“As of now, it’s less about predicting an individual’s genetic risk and more about finding clues that elucidate the biological mechanisms behind disease.”
Alessandra Renieri, M.D., Ph.D., is a professor at the University of Siena and is leading GEN-COVID a collaboration involving nearly 40 Italian hospitals, researchers, and clinicians, which aims to investigate the genetics behind COVID-19 and evaluate how these findings can help improve patient care.
One risk factor linked to more severe COVID-19 is gender, as men seem to be more at risk than women. In a recent paper in the journal eLife, Renieri and colleagues found that loss of function TLR7 gene variants seem to increase the risk of more severe disease in some men (around 2% of severely affected men).
Renieri acknowledged that while important, this still only accounts for a small number of affected individuals. “The next step is to identify more common variants,” she said.
With this is mind, she and her co-workers are trying to develop a new kind of risk score combining common and rare genetic variants, as well as known clinical risk factors, to predict who is most likely to develop severe COVID-19. “The polygenic risk score, as you read in the papers today, is not enough to understand the whole picture… We are trying to find new strategies.”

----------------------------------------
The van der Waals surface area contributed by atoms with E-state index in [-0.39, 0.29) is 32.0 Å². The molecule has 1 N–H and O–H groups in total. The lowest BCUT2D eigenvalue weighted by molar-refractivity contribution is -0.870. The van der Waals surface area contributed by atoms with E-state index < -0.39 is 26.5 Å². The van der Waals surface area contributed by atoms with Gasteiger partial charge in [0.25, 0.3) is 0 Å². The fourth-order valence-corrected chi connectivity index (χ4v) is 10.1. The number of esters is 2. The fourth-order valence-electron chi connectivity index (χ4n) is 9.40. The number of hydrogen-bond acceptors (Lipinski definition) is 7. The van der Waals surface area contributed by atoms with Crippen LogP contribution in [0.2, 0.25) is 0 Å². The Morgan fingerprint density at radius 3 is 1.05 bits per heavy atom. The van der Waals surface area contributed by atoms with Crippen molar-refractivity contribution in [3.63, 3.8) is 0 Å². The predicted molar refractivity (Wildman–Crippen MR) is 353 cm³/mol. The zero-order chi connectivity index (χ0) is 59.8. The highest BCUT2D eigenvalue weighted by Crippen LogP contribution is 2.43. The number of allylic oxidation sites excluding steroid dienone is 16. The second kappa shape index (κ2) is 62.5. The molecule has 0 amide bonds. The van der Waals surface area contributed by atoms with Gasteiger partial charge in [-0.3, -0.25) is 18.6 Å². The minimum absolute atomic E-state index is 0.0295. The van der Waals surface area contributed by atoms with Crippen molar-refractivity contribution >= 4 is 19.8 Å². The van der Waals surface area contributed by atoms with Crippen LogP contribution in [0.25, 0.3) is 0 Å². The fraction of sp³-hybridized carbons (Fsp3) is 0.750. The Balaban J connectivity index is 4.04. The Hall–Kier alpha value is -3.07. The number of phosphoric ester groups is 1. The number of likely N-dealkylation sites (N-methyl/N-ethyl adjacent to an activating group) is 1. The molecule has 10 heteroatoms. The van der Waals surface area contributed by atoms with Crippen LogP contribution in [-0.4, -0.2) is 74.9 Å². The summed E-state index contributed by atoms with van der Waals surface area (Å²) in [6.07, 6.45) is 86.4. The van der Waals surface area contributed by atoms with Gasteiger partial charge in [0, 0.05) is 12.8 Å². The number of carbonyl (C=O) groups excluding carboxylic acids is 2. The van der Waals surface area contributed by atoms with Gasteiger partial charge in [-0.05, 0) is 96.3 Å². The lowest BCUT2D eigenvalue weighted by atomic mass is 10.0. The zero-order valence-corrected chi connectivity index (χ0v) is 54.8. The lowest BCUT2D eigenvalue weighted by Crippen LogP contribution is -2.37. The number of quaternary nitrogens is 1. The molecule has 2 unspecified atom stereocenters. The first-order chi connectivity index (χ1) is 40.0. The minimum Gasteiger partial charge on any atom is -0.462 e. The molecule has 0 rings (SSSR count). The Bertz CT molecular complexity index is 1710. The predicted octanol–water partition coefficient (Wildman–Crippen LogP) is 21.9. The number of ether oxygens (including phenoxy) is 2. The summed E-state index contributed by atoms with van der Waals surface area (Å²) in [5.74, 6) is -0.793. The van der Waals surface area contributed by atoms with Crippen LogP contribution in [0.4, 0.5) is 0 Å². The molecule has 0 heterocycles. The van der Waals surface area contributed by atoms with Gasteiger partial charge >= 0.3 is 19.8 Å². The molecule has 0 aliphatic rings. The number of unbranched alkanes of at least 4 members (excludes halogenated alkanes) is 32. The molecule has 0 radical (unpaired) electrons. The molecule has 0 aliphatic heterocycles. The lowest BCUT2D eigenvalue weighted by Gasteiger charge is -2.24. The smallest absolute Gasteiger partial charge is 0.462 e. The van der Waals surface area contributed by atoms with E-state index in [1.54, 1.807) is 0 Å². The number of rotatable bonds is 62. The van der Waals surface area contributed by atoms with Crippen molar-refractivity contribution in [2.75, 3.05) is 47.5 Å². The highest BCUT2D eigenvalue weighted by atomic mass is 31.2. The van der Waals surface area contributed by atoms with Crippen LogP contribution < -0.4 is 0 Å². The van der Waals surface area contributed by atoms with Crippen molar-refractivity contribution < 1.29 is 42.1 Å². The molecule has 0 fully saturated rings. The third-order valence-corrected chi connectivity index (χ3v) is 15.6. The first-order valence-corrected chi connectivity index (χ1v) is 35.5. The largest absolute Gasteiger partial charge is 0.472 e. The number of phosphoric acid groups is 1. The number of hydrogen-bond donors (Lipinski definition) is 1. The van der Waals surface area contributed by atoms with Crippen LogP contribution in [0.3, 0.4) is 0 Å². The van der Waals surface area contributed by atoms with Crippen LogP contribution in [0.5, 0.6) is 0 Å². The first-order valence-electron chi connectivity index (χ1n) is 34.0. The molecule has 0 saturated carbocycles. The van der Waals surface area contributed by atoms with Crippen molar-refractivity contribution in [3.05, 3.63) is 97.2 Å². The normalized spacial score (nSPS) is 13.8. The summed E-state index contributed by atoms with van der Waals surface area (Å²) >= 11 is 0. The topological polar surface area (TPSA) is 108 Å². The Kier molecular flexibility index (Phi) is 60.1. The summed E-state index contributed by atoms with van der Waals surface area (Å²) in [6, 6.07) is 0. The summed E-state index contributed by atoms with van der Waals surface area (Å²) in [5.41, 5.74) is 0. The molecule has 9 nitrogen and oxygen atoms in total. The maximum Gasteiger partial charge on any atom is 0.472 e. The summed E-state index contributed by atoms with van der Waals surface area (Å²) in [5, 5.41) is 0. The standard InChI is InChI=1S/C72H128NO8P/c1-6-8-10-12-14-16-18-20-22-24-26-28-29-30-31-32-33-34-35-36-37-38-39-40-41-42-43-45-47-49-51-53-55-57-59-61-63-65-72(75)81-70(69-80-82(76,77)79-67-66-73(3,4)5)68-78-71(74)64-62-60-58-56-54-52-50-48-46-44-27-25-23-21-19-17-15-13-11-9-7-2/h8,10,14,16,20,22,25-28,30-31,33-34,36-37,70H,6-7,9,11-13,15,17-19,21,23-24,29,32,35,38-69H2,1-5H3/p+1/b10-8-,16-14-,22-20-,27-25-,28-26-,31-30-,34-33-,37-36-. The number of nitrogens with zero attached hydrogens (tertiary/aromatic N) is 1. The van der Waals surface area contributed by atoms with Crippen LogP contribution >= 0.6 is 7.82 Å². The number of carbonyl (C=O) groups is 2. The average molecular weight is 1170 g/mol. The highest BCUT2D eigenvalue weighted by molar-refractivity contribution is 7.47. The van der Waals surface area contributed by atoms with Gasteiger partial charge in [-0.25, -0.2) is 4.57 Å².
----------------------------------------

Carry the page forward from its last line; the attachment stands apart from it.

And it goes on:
When studying the genetics of infection with SARS-CoV-2 it is important to consider diversity, particularly as people of non-white origin seem to be disproportionately affected with more severe COVID-19. This is something that has been a problem with human genetic studies in the past as many large biobanks and GWAS studies have largely been based on data from Caucasian individuals of European descent.
Brazil has a very diverse population and has been hard hit by COVID-19. Iscia Lopes-Cendes, M.D., Ph.D., is a professor at the University of Campinas and published a paper in the journal Human Genome Variation in April assessing variability of COVID-19-related genes in the Brazilian population.
She and her team looked at exome sequencing data in almost 1,000 individuals. Six variants had previously been linked to COVID-19 in other studies, but an additional seven (thought to impact protein function) were exclusively found in the Brazilian population.
While its useful to know about these variants, they are very rare, said Lopes-Cendes. “If you want something that you’re going to use to make diagnosis and to inform people in terms of population about the risk, it has to be something that’s relatively common, because if it’s something that it’s too rare, it is going to be used for just a small percentage of patients,” she explained.